• Voltage Drop/Efficiency: As mentioned, the lower voltage will cause more losses, so in general you will find more voltage drops in a 12-volt system.
  • Wire Gauge: As discussed, a 12-volt system will require thicker cables, which will be a more expensive investment.
  • Appliance/Lighting Product: Generally a higher voltage DC appliances will cost more. As a comparison, you can take a look at our 12V and 24V LED lighting catalog here. However, as you can see, nowadays lighting and appliances available for both 12V and 24V are common, so it won't be much of an issue.


In conclusion, a 24-Volt system will generally need more initial investment upfront, but will save more money in the long run.

Check out this video by DIY one for all for a more thorough discussion about these two systems.

Moving on to the AC applications, what is it that made the U.S. use a different voltage than the rest of the world?




AC Voltage: 120-Volt VS 240-Volt








Can we take the same conclusion that 240-volt will be cheaper in the long run while 120-volt is safer? Well, yes and no. Let's delve further into that question.

North America's 120-Volt is actually a 240-Volt voltage divided into two. How did that happen? In our previous article about the history of the light bulbs, we have discussed that Thomas Alfa Edison was responsible for electrical distribution in the U.S., and he is certainly responsible for the 120-Volt choice.

Some claims that it might be that Edison's early light bulbs only work with 120-Volt voltage, but most Americans will say that the 120-Volt choice is because of the reason of safety. Check out this article from World's Standards for further history lesson.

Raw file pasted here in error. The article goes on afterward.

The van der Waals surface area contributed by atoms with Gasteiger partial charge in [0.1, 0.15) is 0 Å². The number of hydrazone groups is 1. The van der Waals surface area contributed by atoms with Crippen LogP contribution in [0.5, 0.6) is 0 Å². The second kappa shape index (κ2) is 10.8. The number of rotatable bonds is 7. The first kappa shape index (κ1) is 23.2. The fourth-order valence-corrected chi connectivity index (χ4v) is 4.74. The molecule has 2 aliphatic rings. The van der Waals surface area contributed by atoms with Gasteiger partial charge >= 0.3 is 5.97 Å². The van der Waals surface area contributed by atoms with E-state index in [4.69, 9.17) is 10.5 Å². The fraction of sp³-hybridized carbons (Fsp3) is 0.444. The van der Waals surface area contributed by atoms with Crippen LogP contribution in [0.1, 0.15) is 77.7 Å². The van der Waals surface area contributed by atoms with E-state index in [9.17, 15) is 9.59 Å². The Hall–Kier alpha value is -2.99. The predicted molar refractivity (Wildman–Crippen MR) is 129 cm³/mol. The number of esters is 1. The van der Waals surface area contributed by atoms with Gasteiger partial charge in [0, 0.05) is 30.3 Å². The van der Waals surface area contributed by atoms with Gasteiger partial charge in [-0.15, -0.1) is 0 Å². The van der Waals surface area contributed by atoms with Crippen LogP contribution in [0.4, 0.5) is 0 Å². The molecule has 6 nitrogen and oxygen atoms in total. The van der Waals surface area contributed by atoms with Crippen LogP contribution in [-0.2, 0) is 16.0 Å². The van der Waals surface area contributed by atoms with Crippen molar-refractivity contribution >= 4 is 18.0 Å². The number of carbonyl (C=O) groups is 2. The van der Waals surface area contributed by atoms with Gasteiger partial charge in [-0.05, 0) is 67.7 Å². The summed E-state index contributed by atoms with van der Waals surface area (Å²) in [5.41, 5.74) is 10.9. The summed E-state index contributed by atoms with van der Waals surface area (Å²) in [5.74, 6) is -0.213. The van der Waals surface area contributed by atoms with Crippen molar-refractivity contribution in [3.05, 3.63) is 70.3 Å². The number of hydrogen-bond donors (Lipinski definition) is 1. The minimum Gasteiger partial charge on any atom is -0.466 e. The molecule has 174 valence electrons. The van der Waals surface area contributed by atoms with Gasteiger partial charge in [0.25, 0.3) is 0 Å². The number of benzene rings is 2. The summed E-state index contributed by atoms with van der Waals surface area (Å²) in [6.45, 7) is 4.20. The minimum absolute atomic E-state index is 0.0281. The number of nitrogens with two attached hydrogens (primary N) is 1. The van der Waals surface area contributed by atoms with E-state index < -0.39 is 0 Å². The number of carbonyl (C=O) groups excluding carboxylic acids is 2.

So, the basic principles we found on our previous discussion are still intact:


  • 120-Volt electricity is generally safer during an electrocution.
  • Thicker wire gauge is needed for the 120-volt system, this is why we have American Wire Gauge (AWG).
  • Efficiency is generally better in the 240-volt system. But, because as mentioned, the 120-Volt system is actually a 240-Volt system divided into two, the effect and voltage drop won't be as significant as 24-Volt vs 12-Volt.
  • For lighting and appliance issue, it has more or less equalized



However, 120-Volt and 240-Volt is not a matter of choice, but rather the matter of where you live in. Problems may arise, however, when you are traveling to a country with different voltage rating than yours. What should you do with your devices and appliances then?




Using Different Voltages




There are a few considerations you should make when you are traveling to different country, or when using a DC application with AC voltage:



  • Always check the voltage rating of your device/appliance/light bulb. Most modern appliances are manufactured to be able to operate with 100V-240 V of voltage. However, some still require an exact voltage rating.
  • Under-voltage, the case when a device is operating below its voltage rating, can cause the appliance to be not working at all, or working below its optimal level. For example, when you charge a cellphone with a voltage below its standard, it will charge very slowly.
  • Over-voltage, on the other hand, is more dangerous and can damage your appliances permanently.
  •  For a device that requires an exact voltage level, for example, a 12V LED strip, u will need to use an adapter. Usually, the adapter is included with the appliance. However, this can also be a complication when you have a 120V to 12V adapter and you are traveling to a 240V country. You will need a new adapter then.







Now that we understand voltage differences and associated effects, we can be more careful when traveling to another country, or deciding which voltage to use in our DC off grid system.

Nowadays, many appliances and lighting are manufactured to be able to operate in different voltages, certainly made life easier for us. However, make sure to check each of your device's voltage rating especially when traveling to other countries.